From my experience with this project I learned the value of a personable, colorful subject. Nicole’s personality shown brightly in person, so translating that to video was simply a matter of being at the ready as she engaged with people the way she always does – with love, sincerity and kindness – and capturing authentic connections.
Brand videos are not necessarily something you lead your messaging with, but it is content that should live on your site and will serve your audience when they come across it naturally.
Role call: Storyboard, Production and Editing by Hailee Tavoian. Assistant production by Mallory Golski.
You can read more about Nicole’s breast cancer journey and watch the video series I produced for Ohio Today magazine by following the link below.
The first lesson during a roller derby “fresh meat clinic” is how to fall.
“As a kid I remember thinking that if you fell, you were a dork,” says Amy Meeks, BSJ ’13, MA ’16. “In derby, everybody falls—it’s part of the game. How fast you get back up is what matters.”
Meeks grew up mastering roller skating in Hocking County, Ohio. The skill came in handy when she joined the region’s Appalachian Hell Betties Roller Derby Team more than 30 years later.
As a blocker, Meeks helps the scorer get past the opposition’s defense. “You need to be willing to risk going down if it means your teammate gets through,” says Meeks.
When her sister Connie showed symptoms of Polycystic Kidney Disease (PKD)—a disorder that took the lives of her mother and grandmother at young ages—it wasn’t a question of if Connie would need a kidney transplant, but when.
Without hesitation, Meeks was ready to “take the fall.” “Test me,” she said. And she was a match. “I didn’t ever really stop to think about it.”
Meeks had to make peace with the risks: the donation surgery could end her career as a Hell Betty. Yet, in the end, the sport was Meeks’ saving grace. Her “derby-fit” body provided a healthy kidney to her ailing sister and made for a productive and motivated recovery.
Meeks was back on the track just 12 weeks post-op, with a few cool scars to add to the team’s collection.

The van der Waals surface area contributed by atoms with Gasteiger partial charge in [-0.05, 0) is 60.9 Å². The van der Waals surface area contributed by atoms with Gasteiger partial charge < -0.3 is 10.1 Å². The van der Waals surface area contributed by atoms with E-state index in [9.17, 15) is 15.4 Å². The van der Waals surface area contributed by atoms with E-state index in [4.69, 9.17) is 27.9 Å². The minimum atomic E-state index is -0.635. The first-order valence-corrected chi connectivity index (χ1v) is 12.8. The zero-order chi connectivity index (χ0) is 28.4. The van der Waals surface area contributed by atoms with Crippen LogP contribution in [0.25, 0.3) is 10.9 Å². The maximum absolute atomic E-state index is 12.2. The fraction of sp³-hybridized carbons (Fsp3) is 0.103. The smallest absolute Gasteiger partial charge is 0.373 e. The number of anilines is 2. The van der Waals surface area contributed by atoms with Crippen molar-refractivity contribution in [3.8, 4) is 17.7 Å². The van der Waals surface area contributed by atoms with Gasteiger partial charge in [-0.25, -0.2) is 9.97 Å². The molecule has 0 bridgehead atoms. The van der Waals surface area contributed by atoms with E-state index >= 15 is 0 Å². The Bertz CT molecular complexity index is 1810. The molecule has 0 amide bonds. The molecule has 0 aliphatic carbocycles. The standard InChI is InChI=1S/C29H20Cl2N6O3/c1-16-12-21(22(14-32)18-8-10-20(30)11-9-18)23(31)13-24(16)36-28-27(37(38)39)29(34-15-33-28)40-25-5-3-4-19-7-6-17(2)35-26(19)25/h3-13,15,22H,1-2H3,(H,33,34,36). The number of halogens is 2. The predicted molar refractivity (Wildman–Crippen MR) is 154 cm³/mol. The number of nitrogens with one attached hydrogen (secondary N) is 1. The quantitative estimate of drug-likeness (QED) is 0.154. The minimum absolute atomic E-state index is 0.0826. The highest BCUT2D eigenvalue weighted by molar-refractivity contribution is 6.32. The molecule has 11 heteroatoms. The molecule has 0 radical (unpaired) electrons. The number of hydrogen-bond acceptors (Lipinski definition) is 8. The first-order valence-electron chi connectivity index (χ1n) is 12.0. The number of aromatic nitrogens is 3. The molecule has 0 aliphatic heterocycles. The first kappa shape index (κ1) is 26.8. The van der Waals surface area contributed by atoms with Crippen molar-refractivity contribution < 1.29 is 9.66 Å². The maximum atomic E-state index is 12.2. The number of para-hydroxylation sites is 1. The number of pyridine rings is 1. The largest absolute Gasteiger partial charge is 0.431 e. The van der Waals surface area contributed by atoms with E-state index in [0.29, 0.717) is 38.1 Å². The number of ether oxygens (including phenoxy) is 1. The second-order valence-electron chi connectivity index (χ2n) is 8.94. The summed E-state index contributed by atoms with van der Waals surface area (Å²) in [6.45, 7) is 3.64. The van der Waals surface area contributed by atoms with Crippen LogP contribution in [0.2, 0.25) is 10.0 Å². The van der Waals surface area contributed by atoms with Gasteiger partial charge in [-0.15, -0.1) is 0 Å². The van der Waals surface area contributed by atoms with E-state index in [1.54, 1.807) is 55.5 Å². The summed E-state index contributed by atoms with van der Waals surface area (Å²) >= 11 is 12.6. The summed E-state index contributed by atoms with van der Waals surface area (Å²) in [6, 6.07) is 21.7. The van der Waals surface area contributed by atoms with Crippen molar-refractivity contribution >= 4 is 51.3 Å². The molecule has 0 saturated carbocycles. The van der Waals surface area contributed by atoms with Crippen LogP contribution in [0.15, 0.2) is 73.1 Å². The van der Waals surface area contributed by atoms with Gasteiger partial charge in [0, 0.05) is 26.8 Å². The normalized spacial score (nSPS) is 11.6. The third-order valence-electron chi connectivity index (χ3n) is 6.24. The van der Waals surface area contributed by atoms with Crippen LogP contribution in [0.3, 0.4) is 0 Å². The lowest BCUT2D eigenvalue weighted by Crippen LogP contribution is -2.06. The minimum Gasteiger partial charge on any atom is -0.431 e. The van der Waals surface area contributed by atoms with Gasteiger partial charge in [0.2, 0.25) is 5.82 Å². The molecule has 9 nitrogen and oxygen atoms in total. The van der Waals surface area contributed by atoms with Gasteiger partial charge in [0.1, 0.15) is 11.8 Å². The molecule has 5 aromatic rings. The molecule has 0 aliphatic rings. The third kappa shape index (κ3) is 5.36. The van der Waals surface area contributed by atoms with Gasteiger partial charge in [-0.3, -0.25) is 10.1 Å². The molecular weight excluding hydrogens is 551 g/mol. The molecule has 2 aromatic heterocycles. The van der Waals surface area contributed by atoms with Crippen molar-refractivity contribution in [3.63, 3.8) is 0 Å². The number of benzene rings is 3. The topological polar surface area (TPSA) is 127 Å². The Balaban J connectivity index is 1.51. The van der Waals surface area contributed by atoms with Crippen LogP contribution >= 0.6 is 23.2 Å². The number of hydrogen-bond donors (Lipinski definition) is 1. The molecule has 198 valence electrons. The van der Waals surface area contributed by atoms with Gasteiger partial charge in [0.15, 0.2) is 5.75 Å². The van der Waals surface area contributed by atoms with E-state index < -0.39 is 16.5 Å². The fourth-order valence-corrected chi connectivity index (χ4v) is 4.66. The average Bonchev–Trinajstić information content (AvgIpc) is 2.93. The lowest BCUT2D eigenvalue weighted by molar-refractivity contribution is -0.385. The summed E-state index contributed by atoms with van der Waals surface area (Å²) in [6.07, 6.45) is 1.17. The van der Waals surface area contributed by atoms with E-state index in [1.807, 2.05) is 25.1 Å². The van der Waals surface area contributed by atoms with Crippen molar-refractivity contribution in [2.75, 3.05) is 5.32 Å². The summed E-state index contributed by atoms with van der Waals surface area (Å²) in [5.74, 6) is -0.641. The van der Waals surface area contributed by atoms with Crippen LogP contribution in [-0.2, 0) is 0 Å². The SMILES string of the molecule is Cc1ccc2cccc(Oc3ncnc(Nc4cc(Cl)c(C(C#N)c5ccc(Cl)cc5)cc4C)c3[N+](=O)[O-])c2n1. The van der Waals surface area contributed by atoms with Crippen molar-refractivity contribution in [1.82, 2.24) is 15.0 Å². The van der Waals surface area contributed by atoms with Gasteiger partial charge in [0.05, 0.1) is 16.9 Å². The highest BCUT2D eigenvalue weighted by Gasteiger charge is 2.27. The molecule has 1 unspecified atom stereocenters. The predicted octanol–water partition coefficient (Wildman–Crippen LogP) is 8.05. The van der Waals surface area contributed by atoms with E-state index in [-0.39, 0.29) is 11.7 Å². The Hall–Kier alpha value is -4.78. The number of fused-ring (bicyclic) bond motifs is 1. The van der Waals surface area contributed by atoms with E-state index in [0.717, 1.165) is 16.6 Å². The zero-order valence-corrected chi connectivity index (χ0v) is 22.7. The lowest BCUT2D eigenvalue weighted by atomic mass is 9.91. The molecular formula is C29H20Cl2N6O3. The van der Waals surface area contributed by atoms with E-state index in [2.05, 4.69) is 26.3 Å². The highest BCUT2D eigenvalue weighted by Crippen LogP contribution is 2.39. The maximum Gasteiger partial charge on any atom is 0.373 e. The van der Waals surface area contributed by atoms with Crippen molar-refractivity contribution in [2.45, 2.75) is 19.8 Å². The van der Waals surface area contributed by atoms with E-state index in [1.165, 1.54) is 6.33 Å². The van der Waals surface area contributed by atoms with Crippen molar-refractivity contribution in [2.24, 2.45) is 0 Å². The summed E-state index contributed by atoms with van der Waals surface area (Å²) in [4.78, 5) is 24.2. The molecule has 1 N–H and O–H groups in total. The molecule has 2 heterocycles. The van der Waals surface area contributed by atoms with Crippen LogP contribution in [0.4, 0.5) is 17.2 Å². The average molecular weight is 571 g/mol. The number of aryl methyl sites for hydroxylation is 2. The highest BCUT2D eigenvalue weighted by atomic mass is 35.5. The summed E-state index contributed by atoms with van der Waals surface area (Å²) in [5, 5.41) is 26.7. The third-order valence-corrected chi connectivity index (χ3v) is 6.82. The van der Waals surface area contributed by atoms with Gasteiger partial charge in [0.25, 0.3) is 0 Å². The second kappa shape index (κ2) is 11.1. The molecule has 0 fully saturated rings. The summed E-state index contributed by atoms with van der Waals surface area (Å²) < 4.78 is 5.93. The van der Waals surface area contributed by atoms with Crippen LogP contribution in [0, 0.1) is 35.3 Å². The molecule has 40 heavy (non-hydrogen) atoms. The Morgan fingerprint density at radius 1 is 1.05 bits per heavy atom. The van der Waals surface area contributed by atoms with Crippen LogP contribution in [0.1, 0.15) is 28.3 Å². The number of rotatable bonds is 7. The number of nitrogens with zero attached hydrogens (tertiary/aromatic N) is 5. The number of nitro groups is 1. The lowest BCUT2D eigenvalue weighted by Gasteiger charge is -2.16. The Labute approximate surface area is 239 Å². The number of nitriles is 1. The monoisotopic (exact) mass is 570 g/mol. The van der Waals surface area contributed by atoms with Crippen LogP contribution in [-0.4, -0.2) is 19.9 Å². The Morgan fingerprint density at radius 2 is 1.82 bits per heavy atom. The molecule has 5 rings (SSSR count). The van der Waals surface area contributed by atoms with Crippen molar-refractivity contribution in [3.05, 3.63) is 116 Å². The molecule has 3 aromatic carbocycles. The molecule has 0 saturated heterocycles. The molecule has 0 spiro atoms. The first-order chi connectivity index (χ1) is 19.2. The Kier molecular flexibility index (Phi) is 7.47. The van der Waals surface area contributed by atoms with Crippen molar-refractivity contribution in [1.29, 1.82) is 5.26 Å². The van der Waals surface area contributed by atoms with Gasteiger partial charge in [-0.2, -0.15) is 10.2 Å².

My greatest challenge with this assignment was getting Amy to come out of her shell. It was fascinating to watch her have more nerves about an interview than she had before a roller derby match – and I must admit I could not relate to that at all.
Derby was a sport I knew nothing about aside from an impression that it was quite brutal. It did not disappoint in that department, but during this project I also learned about the high bar for athleticism and grace required to be a savvy competitor. Developing an understanding of the rules was critical to my team’s ability to shoot good video, and trim it together with cohesion.
All things considered, this is a sport unlike any other when it comes to capturing quality video. It moves really quickly, there is no perfect vantage point, and try as you might to line up a pretty shot, wipe outs are frequent and you need to be able to get out of the way fast. It was a fun challenge to take on.
Role call: Written story by Hailee Tavoian. Written story edited by Kelee Riesbeck. Video storyboard, production and editing by Evann Figueroa and Hailee Tavoian. Photography by Ellee Achten.
The tech industry is male-dominated at best, and a chauvinist hub at worst. At least that’s what headlines churning about Silicon Valley would suggest.
“There’s a bad stigma right now in tech,” says Andi Teggart, BSJ ’11, Facebook. “My friends and I feel very lucky to work at companies that embrace diversity.”
That’s not to say that Andi, Melanie, Sarah, Courtney, Ali, and Aimee—six recent OHIO alumnae working at companies like Lyft, Facebook, and Imgur—haven’t witnessed first-hand the challenges working women face.
And yet, these women aren’t merely surviving in spite of the gender gap. They’re thriving.
How? They consistently support one another—exchanging advice, encouragement, and reality checks—and here, they share five tips that have led them to success.
1. Find a mentor.
“In every job, pick the person who you want to emulate…a woman, a man, an office dog,” says Melanie Goggins, BA ’12, Lyft. “Get close to that person, learn how they got to where they are, and express how you want to get there, too.”
For Courtney Baldasare, BSJ ’11, RSquared Communications, making connections with seasoned professionals and learning from their challenges and mistakes helps cultivate a progressive mindset.
“As women, we’re used to having to work so much harder for things that are just awarded (to men) in our industry,” she says. “I work at a company made up of very intelligent, strong, well-spoken, experienced women in this field. Because they’re open and willing to share their experiences, we learn from each other.”
Every member of the group agrees that she got to where she is today because a woman above her pulled her along, mentoring her along the way.
“A wonderful thing about the mentors I have had in this area is how resilient they are,” says Aimee Rancer, BSJ ’11, Pinterest. “Not every opportunity is going to work out. People in SF aren’t moping around feeling bad for themselves because their startup failed. They’re hustling on to the next thing. That’s super inspiring to be around.”
On the flip side, they feel a collective responsibility to pay it forward.